May 15, 2017
Hulu’s “Dimension 404” is the definition of absurdity.
From a video game demon to an energy drink that stretches time, each episode provides the viewer a 40-minute experience that introduces a normal situation that eventually escalates into madness.
The six-part series doesn’t really have anything that connects them besides the tendency of each episode to have the “well that escalated quickly” moment at around the halfway point (Alongside Mark Hamill narrating each episode). Thus, the term anthology series fits quite well with the show.
Those looking to dig deep into character development and the suspense of wondering if a character is going to die like in “The Walking Dead” or “Game of Thrones” will be disappointed.
Despite this aspect, the series substitutes this with a wonderful plethora of interesting narratives, colorful imagery, and surprisingly, engaging characters.
My personal favorite is “Impulse,” the story of a gamer who is looking to get into the professional league while her father continuously pushes her to find a realistic job.
The character is super-relatable. As a friend of a gamer who is trying to going pro, this is what “Dimension 404” does best: Creating empathetic, relatable characters.
Whether it be a military doctor trying to get back to her family, a gay highschooler struggling to live in a conservative environment, or at its simplest, a high school student trying to finish a research paper, each episode has charismatic characters that viewers are automatically attracted to due to their current situation.
It’s this relationship between the audience and the characters that allows each episode transition into weirdness. Writers Desmond Dolly and Will Campos have truly created something from another dimension filled with abstract ideas sprinkled with comedy that the production studio, Rocketjump, is known for. To truly understand this, you would have to watch the series, but because I’m attempting to remove any spoilers, I’ll say that I never expected zombies, demons, or a dystopian society to appear in the series. However, for all that to be possible, Campos and Dolly realize that they need to put character development and a logical plot first before the insanity, and I applaud them for that. Through all the crazy concepts and creatures, the writers manage to fit in heart-wrenching, laugh-out-loud, and “what the hell” moments all in the insane universe they created.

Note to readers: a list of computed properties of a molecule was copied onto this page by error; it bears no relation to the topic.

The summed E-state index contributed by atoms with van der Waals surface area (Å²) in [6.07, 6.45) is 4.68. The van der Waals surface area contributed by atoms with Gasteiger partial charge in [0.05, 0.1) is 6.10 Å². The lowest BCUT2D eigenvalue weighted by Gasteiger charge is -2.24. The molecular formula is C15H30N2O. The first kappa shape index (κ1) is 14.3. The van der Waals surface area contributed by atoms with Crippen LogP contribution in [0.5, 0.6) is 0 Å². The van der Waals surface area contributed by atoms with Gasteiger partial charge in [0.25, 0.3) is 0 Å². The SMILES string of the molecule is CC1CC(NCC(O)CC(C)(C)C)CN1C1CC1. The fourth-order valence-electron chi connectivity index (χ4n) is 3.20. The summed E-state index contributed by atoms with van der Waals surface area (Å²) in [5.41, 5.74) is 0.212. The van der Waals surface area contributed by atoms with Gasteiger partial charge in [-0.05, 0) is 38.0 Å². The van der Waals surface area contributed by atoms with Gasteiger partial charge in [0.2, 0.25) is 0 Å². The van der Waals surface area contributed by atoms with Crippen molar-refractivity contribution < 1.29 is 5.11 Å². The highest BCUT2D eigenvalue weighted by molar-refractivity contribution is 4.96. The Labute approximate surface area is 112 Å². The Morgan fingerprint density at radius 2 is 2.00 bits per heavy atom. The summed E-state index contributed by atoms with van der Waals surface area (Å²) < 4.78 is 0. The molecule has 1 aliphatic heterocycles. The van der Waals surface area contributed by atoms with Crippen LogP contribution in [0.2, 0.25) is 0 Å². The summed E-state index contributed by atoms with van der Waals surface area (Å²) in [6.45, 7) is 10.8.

Of course, the universe wouldn’t be possible without the beautiful set design the show provides. It’s nothing fancy, not even close to “Star Wars” level of sci-finess. Through recreating an NSA database or going to a desert dystopia, “Dimension 404” utilizes modern day, familiar settings and revamps them with some sci-fi props and neon lights. Bottom line, it looks nice.
Through all this praise, “Dimension 404” isn’t a perfect show. It has its cheesy moments, awkward dialogue, and some episodes aren’t directed to the same level of absurdity as the others. Often times, I felt like there was more to be discovered, or that it was too over-the-top, even for the show.
Ultimately, this “Twilight Zone” inspired show is a small, but powerful and engaging series. If you’re looking for the same level of writing, literally out of-this-world and are craving for M.Night Shyamalan level escalations, this show is perfect. Give it a watch, take a break from “13 Reasons Why” and enjoy this bizarre, yet touching show.